This Vegetable Teriyaki Stir-Fry is one of my most popular recipes, and it’s been with me for a while!
Funny, as a culture, we are always excited and fascinated by what’s new. As a vegan chef, I love to push out of my cooking comfort zones to try new techniques, new ingredients, and of course to create new recipes for all of you.
We have thousands of cookbooks available to use (vegan or otherwise), and millions more recipes online.
But we are still so eager for the new thing. Sometimes, however, the gems are already ‘out there’.
As with this Vegetable Teriyaki Stir-Fry
It’s another one of those oldies but goodies! Readers tell me all the time that it’s “better than takeout”!
When I wrote PPF, I included this recipe, because it has been such a reader favorite (and a favorite for our family as well).
I made this recipe again recently and decided I had to get this recipe with all its beauteous veg posted for you. While I was making it, hubby walked in and said “man, it smells good in here, is that what I think it is? I cannot wait to eat!”
Yes, my tater-veggie-burger-loving hubby absolutely LOVES this vegetable teriyaki stir-fry, and has no issue scarfing down all the mix of vegetables. I sometimes switch up some of the veg I use in this recipe, so I give some tips to do the same in the notes below.
For any of you that don’t have PPF, or haven’t tried this recipe, I truly think you’ll love it! Please share your feedback when you try it.
Enjoy… x Dreena
Vegetable Teriyaki Stir-Fry
Tofu: (optional, see note)
- 1 350 g (12 oz) pkg firm or extra-firm tofu, cut into cubes about 1⁄2" – ¾” thick
- 1 tbsp tamari or coconut aminos
- 1½ tbsp rice wine vinegar or red wine vinegar
For the Sauce:
- 1/3 cup tamari or coconut aminos
- ¼ - 1/3 cup water
- 3 - 3 1/2 tbsp pure maple syrup or agave nectar
- 1 - 1½ tbsp freshly squeezed lemon juice
- 1 1/2 tsp toasted sesame oil optional, omit for oil-free
- 1 tsp blackstrap molasses
- 5-6 medium-large cloves garlic minced (reduce for kiddo palates)
- 2 - 2 1/2 tsp tsp freshly grated ginger
- 1 tbsp arrowroot powder
- ½ - 1 tbsp oil or splash of water for oil-free to saute tofu; see directions for oven-baking
- 4 ½ -5 cups broccoli cut into flowerets and stalks peeled, trimmed, and sliced in rounds (just over ½ lb of broccoli)
- couple pinches of sea salt
- couple teaspoons of water
- 1½ cups cubed red, yellow, or orange bell pepper
- ½ - ¾ cup raw cashews optional
- 1/2 cup sliced green onions
- First marinate the tofu. Place the tofu cubes in a shallow dish and then pour the tamari and vinegar over the pieces. Flip the tofu to try and coat and distribute the marinade to both sides of the tofu. Next, combine the ingredients for the sauce, whisking together in a large bowl until fully incorporating the arrowroot powder (you can also use a handblender to whiz the ingredients together if you prefer). In a large non-stick skillet over high heat, first saute the tofu for 7-9 minutes, turning the sides to lightly brown each side. Once golden brown, remove the tofu from your skillet. (Alternatively, you can bake the tofu with the marinade in a shallow baking dish (roughly 8” x 12”) at about 400 degrees for 15-25 minutes, turning once or twice until all the marinade is absorbed - it won’t get as crispy through oven baking). Next, add the broccoli and a pinch or two of sea salt and a teaspoon or two of water (the water will help to steam and soften the broccoli once covered). Toss the broccoli through, cover and let cook for just 2-3 minutes. As it is starting to turn to a brighter green color, remove the cover to your skillet, add the bell peppers, and saute through for another minute. Next, add the teriyaki sauce, and increase heat to high. Toss the sauce through the vegetables, and let the sauce come up to a slow boil. Once the sauce is at a slow boil and has thickened, add the tofu, cashews, and green onions, toss through the sauce and remove your pan from the heat. Serve immediately over rice noodles, soba noodles, or a whole grain of choice such as brown rice or quinoa.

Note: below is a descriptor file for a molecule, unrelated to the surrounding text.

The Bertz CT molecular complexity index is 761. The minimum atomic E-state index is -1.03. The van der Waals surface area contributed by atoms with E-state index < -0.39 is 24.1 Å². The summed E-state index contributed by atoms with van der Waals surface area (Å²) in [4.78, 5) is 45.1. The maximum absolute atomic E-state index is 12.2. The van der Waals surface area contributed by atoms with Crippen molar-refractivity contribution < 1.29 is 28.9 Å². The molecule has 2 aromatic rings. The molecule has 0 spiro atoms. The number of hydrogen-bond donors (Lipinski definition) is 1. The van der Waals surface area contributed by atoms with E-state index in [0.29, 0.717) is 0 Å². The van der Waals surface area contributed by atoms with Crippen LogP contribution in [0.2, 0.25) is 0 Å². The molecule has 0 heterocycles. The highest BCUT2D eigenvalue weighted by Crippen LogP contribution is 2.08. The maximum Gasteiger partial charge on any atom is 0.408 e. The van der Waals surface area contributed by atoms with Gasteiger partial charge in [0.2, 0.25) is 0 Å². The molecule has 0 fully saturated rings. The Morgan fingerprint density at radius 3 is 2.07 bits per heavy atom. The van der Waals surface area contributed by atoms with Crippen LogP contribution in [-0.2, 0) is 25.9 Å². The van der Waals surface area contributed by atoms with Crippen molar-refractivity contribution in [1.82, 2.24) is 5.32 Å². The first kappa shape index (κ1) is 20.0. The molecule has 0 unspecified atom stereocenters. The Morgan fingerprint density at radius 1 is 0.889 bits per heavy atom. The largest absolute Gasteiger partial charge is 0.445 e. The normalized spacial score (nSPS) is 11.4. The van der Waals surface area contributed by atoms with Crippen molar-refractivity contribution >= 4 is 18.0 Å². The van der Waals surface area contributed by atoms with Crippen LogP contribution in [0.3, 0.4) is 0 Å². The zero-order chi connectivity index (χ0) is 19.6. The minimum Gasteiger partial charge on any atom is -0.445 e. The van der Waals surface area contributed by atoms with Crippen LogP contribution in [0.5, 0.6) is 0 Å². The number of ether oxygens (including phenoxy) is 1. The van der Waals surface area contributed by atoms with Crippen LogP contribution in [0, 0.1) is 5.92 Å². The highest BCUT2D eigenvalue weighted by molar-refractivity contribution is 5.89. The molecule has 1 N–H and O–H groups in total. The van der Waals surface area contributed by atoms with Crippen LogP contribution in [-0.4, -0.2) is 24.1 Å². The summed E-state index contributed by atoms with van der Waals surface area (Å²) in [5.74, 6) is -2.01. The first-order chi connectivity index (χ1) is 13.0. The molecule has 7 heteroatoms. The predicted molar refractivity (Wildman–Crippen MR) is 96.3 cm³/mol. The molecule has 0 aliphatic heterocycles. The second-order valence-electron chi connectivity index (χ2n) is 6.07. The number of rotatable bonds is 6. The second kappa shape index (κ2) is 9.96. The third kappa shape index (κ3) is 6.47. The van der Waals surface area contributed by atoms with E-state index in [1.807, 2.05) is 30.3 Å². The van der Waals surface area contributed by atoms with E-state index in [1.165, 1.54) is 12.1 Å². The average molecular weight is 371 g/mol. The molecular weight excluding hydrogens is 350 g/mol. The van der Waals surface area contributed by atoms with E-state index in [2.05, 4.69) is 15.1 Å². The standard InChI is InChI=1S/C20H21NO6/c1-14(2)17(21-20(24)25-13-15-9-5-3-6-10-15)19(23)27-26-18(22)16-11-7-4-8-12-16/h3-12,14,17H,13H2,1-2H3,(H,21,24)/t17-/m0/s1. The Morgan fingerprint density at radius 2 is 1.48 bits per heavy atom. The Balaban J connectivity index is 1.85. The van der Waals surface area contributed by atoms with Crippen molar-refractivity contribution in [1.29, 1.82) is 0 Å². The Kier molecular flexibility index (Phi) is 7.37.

- Tofu note: Marinating the tofu is optional. If you want to speed the cooking process you can eliminate this step. Marinating will add extra flavor to the tofu, but you can skip the step if you are in a hurry.
- Vegetables Switch-Ups: If you’d like to use other veggies in this stir-fry, go for it! I love to add in carrots, green beans, snow peas, and zucchini. Keep in mind that harder veggies like carrots and cauliflower need a little more time, so add those earlier in the cooking process. Veg like zukes, bell peppers, green beans, and especially snow peas need just a few minutes to gently heat through and not overcook.
- Sauce Note: Sometimes I like to 'extend' the sauce a little more, using about 1/3 - 1/2 cup of water. When I do, I round the tbsp of arrowroot slightly so that the sauce will still nicely thicken. Don't add too much water as it will dilute the flavors.
What are some of YOUR “oldie but goodie” recipes? Please share your cherished favorites, and also any feedback you have about this Vegetable Teriyaki Stir-Fry. Much ♥!
image credit: Nicole Axworthy